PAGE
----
Studies have found that schools with a greater amount of teacher collaborations have resulted in higher student achievement outcomes in reading and math. Schools that have English language learners (ELLs) can especially benefit from collaborative work between classroom teachers and teachers who specialize in working with ELLs. In schools where ELLs do not have access to a specialized ELL teacher throughout their entire school day, such collaboration between adults is especially vital.
In order for this type of collaboration between teachers and specialists to work, classroom teachers must be willing to communicate—and they must also be provided with the time to do so.
Having collaborative structures in place will allow school systems to implement the following suggestions for enhancing teamwork between teachers and ELL specialists with greater ease.
Practice Early and Effective Communication
To enhance communication between teachers and specialists, make it a practice to routinely discuss methods and expectations for supporting ELL students in your classroom with all involved stakeholders—families, administrators, and ELL specialists.
Identify the accommodations that ELLs need or should be given. Some higher-level language learners may benefit from less scaffolding, for example, and most ELLs benefit from flexibility in deadlines and grading. All classroom teachers should be aware of and use the accommodations most helpful to their students, in a consistent way.
As a team, you can also educate ELL students about the accommodations they are entitled to and guide them to self-advocate for these accommodations in all of their classrooms, with the understanding that teachers across the curriculum stand ready to help them succeed.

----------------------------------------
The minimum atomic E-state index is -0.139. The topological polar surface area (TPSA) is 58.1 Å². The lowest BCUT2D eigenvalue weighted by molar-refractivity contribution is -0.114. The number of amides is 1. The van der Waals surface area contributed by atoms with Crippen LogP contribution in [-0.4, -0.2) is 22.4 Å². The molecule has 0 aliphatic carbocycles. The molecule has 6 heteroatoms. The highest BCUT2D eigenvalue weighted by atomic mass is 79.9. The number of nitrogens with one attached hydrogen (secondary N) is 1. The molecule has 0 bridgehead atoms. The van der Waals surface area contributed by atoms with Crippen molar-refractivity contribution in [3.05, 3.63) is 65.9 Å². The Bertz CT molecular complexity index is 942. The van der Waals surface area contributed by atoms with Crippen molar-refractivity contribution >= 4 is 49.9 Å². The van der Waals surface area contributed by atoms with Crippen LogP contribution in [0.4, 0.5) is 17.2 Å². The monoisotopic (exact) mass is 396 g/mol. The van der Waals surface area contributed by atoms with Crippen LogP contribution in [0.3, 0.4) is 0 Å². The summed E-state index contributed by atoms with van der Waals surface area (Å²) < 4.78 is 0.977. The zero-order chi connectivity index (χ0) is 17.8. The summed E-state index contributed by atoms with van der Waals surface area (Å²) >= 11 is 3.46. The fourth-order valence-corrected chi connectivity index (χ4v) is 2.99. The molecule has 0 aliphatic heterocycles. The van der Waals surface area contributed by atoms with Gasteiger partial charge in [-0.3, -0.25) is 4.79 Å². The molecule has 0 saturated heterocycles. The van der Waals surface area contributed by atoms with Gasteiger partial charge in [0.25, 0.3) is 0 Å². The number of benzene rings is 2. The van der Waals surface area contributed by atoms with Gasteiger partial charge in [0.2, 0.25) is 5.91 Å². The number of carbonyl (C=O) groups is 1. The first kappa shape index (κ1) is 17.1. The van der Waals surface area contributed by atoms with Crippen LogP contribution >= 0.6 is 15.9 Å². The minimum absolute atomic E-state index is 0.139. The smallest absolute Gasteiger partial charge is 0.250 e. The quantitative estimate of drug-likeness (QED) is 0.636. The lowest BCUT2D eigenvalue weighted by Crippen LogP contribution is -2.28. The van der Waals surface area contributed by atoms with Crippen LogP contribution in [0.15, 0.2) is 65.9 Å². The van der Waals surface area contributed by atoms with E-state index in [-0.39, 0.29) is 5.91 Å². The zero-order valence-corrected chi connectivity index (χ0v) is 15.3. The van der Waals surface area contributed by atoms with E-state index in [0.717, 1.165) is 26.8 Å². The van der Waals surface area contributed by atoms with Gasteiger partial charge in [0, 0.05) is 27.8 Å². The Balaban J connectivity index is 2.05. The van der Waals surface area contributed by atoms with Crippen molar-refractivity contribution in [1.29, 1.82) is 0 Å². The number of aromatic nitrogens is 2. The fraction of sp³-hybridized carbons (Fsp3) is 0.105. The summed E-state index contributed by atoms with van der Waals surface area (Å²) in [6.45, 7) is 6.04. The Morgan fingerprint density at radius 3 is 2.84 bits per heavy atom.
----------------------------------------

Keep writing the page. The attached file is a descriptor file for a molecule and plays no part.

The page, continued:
As challenges arise in your classroom practice, communicate with the purpose of brainstorming methods for addressing them. If you come to solutions and think it would be helpful to share your insights with other faculty who are likely experiencing similar challenges, consider making a one-minute video together—as teacher and specialist—to offer a brief form of professional development, and share it with all teachers in your school.
Although such an approach involves extra time and work, it equips your colleagues with more knowledge of ELL-specific pedagogy—and in a personalized format—which will increase the chances of student success and spark additional conversations about ELL education among colleagues.
Educate Colleagues About Available Resources
Together, ensure that all staff and faculty know about the extra support services that students are able to receive in your learning context—including the dates and times of any available after-school help.
For example, at the high school where I teach, an algebra teacher and I collaborate to offer an extended day program for ELLs every Tuesday. Some students are reluctant to stay at school for the extra time, so I take a few minutes at the end of my day, during my prep period, to call other teachers and ask them to send students to algebra after school. I then contact guardians to ensure that they have communicated with their children about staying late for extra help.